The Making of Raptures
The new album from composer Stuart Hancock is about to be released, and will no doubt be accompanied by a trumpet fanfare.
The album is filled with heartfelt romantic gestures, rousing tunes and opulent orchestrations.
It offers a compelling new survey of Hancock’s orchestral works, including world premiere recordings of his Violin Concerto, with Jack Liebeck as soloist, and two other magnificent pieces for full symphony orchestra.
Have a look and a listen below.
Listen to clips from the new album
An Interview With......
“What music makes you really angry…..?”
Jack Liebeck interviews Stuart, and Stuart returns the favour, all for the Strad Magazine.
Read it HERE
The cover art for Stuart’s new album has attracted a tremendous amount of positive comment.
Created by artist Martyn Pick, it fits brilliantly with the vibrant and lush colours of Stuart’s music.
The sessions for the album took place at the Watford Colosseum, a place of legendary status with soundtracks such as the Lord of the Rings recorded in the hall.
Artists as diverse as Elton John and Luciano Pavarotti have used the space, a testament to the fantastic acoustics there.
Receiving the first copies of your new album never gets old…..
Conductor Lev Parikian on working with a living composer
Music notation, for all its many strengths, can be frustratingly ambiguous. No matter how specific composers are about their intentions, there’s always room for infinite subtleties (and sometimes unsubtleties) of interpretation. Sometimes all a performer wants is a time machine, so they can go back and ask the composer for clarification. ‘Ludwig, old horse, are you absolutely certain you mean crotchet equals 120? Because frankly there are some of us who think that’s a bit on the fast side. Oh, and all those sforzandos within fortissimos – really? And while we’re at it, any chance you can explain exactly what your different accents and staccato markings mean? Maybe sing me a few examples into this microphone? Ta ever so.’
What a luxury, then, not only to work on music by a living composer, but to have that composer standing at your shoulder offering gentle suggestions about tempo and balance and ensemble and a million other things, all given in a spirit of cooperation but with enough firmness to keep you on the straight and narrow. And when you’ve known the composer for fifteen years and have great respect for them and their music, it makes the whole process that much simpler and less fraught.
Not that it was ever going to be fraught anyway. Stuart Hancock’s a relaxed kind of guy, and his music springs off the page and into the ear with verve and élan. It’s full of colour, atmosphere, and – not vital for all music, but very much a part of Stuart’s m.o. – tunes. The kind of tunes you find yourself humming the next day without realising it.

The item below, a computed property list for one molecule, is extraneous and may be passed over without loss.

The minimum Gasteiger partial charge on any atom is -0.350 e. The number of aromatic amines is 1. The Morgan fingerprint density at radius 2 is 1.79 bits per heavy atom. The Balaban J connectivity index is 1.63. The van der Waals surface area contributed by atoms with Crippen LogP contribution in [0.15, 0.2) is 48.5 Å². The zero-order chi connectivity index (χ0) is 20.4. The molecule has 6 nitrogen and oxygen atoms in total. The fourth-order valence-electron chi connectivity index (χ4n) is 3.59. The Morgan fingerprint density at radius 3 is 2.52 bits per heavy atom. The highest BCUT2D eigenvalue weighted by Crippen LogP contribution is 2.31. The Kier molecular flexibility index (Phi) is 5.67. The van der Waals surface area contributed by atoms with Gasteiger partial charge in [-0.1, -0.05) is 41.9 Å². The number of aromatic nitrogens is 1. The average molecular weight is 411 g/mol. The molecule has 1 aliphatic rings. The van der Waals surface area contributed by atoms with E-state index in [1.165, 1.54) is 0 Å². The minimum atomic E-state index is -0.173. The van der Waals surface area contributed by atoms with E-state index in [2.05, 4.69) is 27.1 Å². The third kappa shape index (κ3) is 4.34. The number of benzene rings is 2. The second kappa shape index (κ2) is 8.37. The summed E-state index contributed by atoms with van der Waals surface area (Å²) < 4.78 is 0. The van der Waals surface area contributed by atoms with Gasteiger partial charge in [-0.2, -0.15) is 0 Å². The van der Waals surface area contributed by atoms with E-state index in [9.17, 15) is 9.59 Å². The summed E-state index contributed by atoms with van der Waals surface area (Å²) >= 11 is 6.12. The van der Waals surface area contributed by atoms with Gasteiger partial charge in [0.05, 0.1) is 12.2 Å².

This was always going to be a labour of love.
I’ve conducted a fair amount of Stuart’s music over the years, and I’ve always found that it needs minimal ‘interpretation’. I suspect the clarity of thought in his scores derives at least in part from the discipline required to write for film and TV, where time is tight, and the demands of the medium even tighter. In the case of the three pieces we recorded for Orchid Classics with the BBC Concert Orchestra and Jack Liebeck, it was the Violin Concerto that naturally required the most attention. This isn’t to say that the two purely orchestral pieces – Variations on a Heroic Theme (a piece that I’m proud to have commissioned for the 50th anniversary of The Rehearsal Orchestra) and Raptures (a skilful orchestral reworking of a chamber piece Stuart wrote some time ago) – didn’t present their own challenges. But the larger scale of the concerto and the virtuosic nature of the solo part (and, in places, the orchestral writing), gave us all something to get our teeth into, and there were inevitably moments of musical peril and potential uncertainty as we worked our way towards a rendition that would both feel like a spontaneous performance and pass muster, as all recordings must, on repeated listenings.
A conductor is, of course, heavily reliant on the skill of the people around them. Not just the musicians – although without them we are just idiots waving our arms around – but the silent partners too: sound engineers and producers. A microphone in the wrong place can make balancing the finished product that much harder, and the attention of an independent pair of ears brings fresh perspective, not just picking up on mistakes that might escape the conductor’s ear in the heat of battle, but constantly comparing what they hear with the ‘ideal’ in their mind’s ear. A bit like a conductor, in fact, but without the manic gesticulations. And when the producer and the composer are the same person, everything they say has the double seal of authority.
We play a bit. I notice something, am unsure.
‘Stuart, old horse, how heavy do you want these accents?’
‘A bit more on the front of the note, then back away more.’
‘And how about the speed? Ok, or a bit sluggish?’
He makes a face, just enough to register his disapproval of my chosen speed without making me feel inadequate. ‘Ok. A bit faster, then.’
We play again. A nod, a thumbs up. We’re ready to record. As I say, it’s a luxury working with a living composer.